• Assign computers and invite students to get out their Informational Essay Planners and their texts A Mighty Long Way and Little Rock Girl 1957.
  • Read the learning targets:

*   "I can write an informational essay using relevant details from texts that are carefully selected and organized."

*   "I can intentionally use verbs in the active and passive voice in my informational essay."

*   "I can use spelling strategies and resources on my informational essay."

  • Share with students that their two body paragraphs present two different sides of the use of various mediums to capture a story. On one side, they will be writing about how various mediums illuminate a story. On the other side, they will be writing about how various mediums may present an inaccurate or incomplete picture of events. Ask:

*   "What are some words or phrases you could use to show this contrast?"

Have students turn and talk to consider this question and come up with some possible answers. Cold call on student pairs to respond. Listen for such words and phrases as: "on the other hand," "however," "even though," etc. Tell students that you will be looking for these transition words in their essays.

  • Remind students that these learning targets build on the work they have been doing in the past three lessons, as well as work they did in Modules 1 and 2. Encourage students to use the various Essay writing resources from past lessons (see Teaching Notes).

Work Time

Work TimeMeeting Students' Needs

A. End of Unit 2 Assessment, Part 1: Drafting the Essay (40 minutes)

  • Distribute the End of Unit 2 Assessment, Part 1: Best First Draft of an Informational Essay.
  • Assign computers.
  • Remind students of the following:
  1. Use the ideas and evidence in your planners to write your essay drafts.
  2. You will have this lesson to write your drafts, and you may finish at home if you need to.
  3. You will have a chance to revise for conventions and style after you get your first draft back.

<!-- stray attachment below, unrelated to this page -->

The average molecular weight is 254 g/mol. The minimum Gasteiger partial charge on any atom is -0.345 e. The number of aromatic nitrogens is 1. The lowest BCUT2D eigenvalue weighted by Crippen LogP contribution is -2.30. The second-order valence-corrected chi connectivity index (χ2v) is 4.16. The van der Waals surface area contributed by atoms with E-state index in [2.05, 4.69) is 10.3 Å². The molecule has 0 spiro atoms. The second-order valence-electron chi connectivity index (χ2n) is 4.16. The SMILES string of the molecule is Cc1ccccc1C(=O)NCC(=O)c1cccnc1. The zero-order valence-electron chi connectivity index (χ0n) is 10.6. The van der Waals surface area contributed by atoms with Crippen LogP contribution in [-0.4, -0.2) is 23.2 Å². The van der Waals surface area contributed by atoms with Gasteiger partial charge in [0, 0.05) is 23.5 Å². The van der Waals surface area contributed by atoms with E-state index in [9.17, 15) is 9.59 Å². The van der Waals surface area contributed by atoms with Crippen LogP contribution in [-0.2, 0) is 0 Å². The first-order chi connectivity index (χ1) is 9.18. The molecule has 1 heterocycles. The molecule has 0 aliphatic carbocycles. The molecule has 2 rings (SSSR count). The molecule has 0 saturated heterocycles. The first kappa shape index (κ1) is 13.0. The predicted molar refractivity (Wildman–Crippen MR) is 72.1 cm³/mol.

• Emphasize the importance of saving their work often as students are typing. Let them know in what form (email, printed, saved to server, etc.) they will turn in their drafts at the beginning of the next lesson.
  • Remind students to use available resources to be sure they spell correctly.
  • As students work, circulate around the room, providing support when students raise their hands. Since this is an assessment, students should work independently.
  • When a few minutes remain, remind students to save their work. Tell them they will finish their drafts for homework if necessary. The essays will be collected at the beginning of the next lesson.
  • One of the goals of the scaffolding in the previous lessons is to support all students in writing their essays, including students with disabilities and ELL students. As much as possible, this draft should be done independently. However, if it is appropriate for some students to receive more support, please provide it during Work Time A.
  • Consider the following for increased support:

-   Prompt students to look at their essay planners for their topic or focus statement and/or the evidence they gathered.

-   Ask questions like: "How does that evidence support your focus statement?" or "How are those ideas connected?"

  • Remind students of the resources available to them.

Closing & Assessments

ClosingMeeting Students' Needs

A. Debrief Essay Writing (2 minutes)

  • Give students specific positive praise for behaviors you noticed during class. Emphasize ways in which they showed stamina as writers and point out students demonstrating strong strategies, such as actively using their resources.
  • Consider allowing students with disabilities and ELL students more time to complete their drafts.

Homework

Homework
  • Finish your informational essay draft.

Note: Lessons 18 and 19 begin the work of Unit 3 and build toward the performance task (this also allows time for you to review essays and give feedback by Lesson 20.) If you need additional time before handing the essays back in Lesson 20, consider using a day or two between Lesson 17 and Lesson 20 where you have students attend to the independent reading routine. This routine is explained more fully in the supporting document Launching Independent Reading in Grades 6-8: Sample Plan (stand-alone document on EngageNY.org). However, make sure students return to their essays relatively soon; a gap of more than a few days will make it harder for them to revise successfully.